In March 2021, Flutterwave, one of Nigeria’s Fintechs, raised a Series C funding of $170M, at a $1 billion valuation. Flutterwave became the second Fintech in Nigeria to reach a $1 billion valuation after Interswitch, which reached a $1billion valuation in 2019 when Visa acquired a 20% stake in the company. Just a few months before this, in October 2020, Paystack, another fintech in Nigeria was acquired by financial giants Stripe for $200 million in the biggest fintech acquisition in Nigeria.
Nigeria’s fintechs have been able to break into Nigeria’s banking space by providing non-traditional banking services such as cryptocurrency wallets, payment platforms and other third-party services. They have shown through their resourcefulness that they deserve a seat at the table of financial services providers in Nigeria.
Examining the current growth trend of fintechs in the country, it is clear that they are here to stay, but what does this mean for open banking in Nigeria and most importantly, why should fintechs be included in the conversation about Open Banking?
- Innovation and efficiency
Today, while most of the conversation on Open Banking is usually geared towards asking banks to adopt common standards, there is also a need for fintechs to have the same. When banks have common standards in their API design, it makes it easy for fintechs and third-party providers to integrate with them – this is a big problem today. But beyond the banks, we must not forget that fintechs also serve a lot of merchants. In fact, the rate at which people are trying to integrate with fintech solutions exceeds the rate at which they are integrating with banks.
Without the fintechs also adopting common standards, many startups’ codes won’t speak the same language and there’s a huge risk of not reaping the full benefits that open banking offers. When fintechs adopt common API standards, there will be more code reusability rather than a fresh start whenever the need to integrate a new application arises or new functionality is introduced. Essentially, when fintechs adopt these common standards, there’ll be improved efficiency.
Where efficiency is guaranteed, there’s time to be saved and with this time, fintechs will have the bandwidth for innovating even faster.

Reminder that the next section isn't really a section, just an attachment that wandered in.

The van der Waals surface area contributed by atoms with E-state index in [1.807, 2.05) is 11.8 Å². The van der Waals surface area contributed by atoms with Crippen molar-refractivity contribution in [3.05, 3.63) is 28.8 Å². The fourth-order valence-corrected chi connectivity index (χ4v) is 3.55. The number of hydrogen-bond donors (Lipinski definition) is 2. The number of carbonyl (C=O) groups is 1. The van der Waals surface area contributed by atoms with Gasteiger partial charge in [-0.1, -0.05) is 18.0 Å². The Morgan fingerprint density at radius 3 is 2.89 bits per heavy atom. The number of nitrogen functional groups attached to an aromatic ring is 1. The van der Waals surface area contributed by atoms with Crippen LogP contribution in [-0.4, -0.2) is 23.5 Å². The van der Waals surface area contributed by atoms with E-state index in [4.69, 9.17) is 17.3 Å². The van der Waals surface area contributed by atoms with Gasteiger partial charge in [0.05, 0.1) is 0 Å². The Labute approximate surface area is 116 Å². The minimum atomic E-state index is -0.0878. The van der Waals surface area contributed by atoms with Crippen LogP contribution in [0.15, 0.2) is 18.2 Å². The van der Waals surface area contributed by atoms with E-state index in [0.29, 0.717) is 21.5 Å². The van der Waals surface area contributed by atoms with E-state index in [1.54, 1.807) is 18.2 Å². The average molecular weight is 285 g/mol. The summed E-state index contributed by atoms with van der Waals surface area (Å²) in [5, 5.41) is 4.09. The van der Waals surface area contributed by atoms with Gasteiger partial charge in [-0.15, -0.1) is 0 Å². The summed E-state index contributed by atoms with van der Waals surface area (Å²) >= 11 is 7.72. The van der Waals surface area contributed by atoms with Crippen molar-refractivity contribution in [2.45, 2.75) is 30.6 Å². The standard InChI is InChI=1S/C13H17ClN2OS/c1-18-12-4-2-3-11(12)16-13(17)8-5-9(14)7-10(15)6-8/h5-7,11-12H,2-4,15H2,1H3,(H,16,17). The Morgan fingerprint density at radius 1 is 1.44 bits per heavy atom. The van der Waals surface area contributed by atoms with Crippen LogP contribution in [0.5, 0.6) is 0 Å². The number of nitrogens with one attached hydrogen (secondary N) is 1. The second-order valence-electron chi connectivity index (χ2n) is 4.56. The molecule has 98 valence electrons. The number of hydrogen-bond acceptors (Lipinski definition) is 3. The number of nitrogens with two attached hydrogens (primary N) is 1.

While fairness is hardly the best argument for a business case, it can be cited as a reason why more fintechs need to join the open banking conversation. Most of the existing conversations around Open Banking are often centred around how the big banks need to adopt common API standards so that fintechs and third-party providers can easily integrate with them. There’s also an emphasis on how these common standards will make data sharing easier and seamless, thereby improving innovation.
Yet, it can be deemed unfair to put the big banks under the spotlight while ignoring the fintechs and how in the long run, they will need need to adopt common standards. As a whole, Open Banking can improve code quality and ensure that these fintechs, known for being nimble, can develop and ship products faster.
- Standardization is inclusive and saves money
While the conversations around standardizing APIs continue with banks, fintechs should also be reminded of the need to standardize common APIs that cover the commonest API functions such as cards transactions, virtual accounts, verifications and transfers. These said functions represent more than 95% of all API calls and financial activities that merchants, fintechs and corporates need from each other.
When fintechs adopt common standards, it allows them to iterate on the APIs’ design quickly which makes implementation faster. Think faster code, reliable APIs, no inconsistencies and easy maintenance in the medium to long term. It’s a straight line from there on, saving money for many organizations. This is only scratching the surface because, within the open banking ecosystem, the customer experience, operational guides, security and risk management approaches are also standardized.
In the end, what Open banking promises is an ecosystem where we can expect consistency and reliability, whether from banks or fintechs. The benefits common standards can bring to fintechs strike at the heart of what is critical to any organization – speed of innovation, saving costs and fintechs holding themselves to the same values which they hold other financial institutions.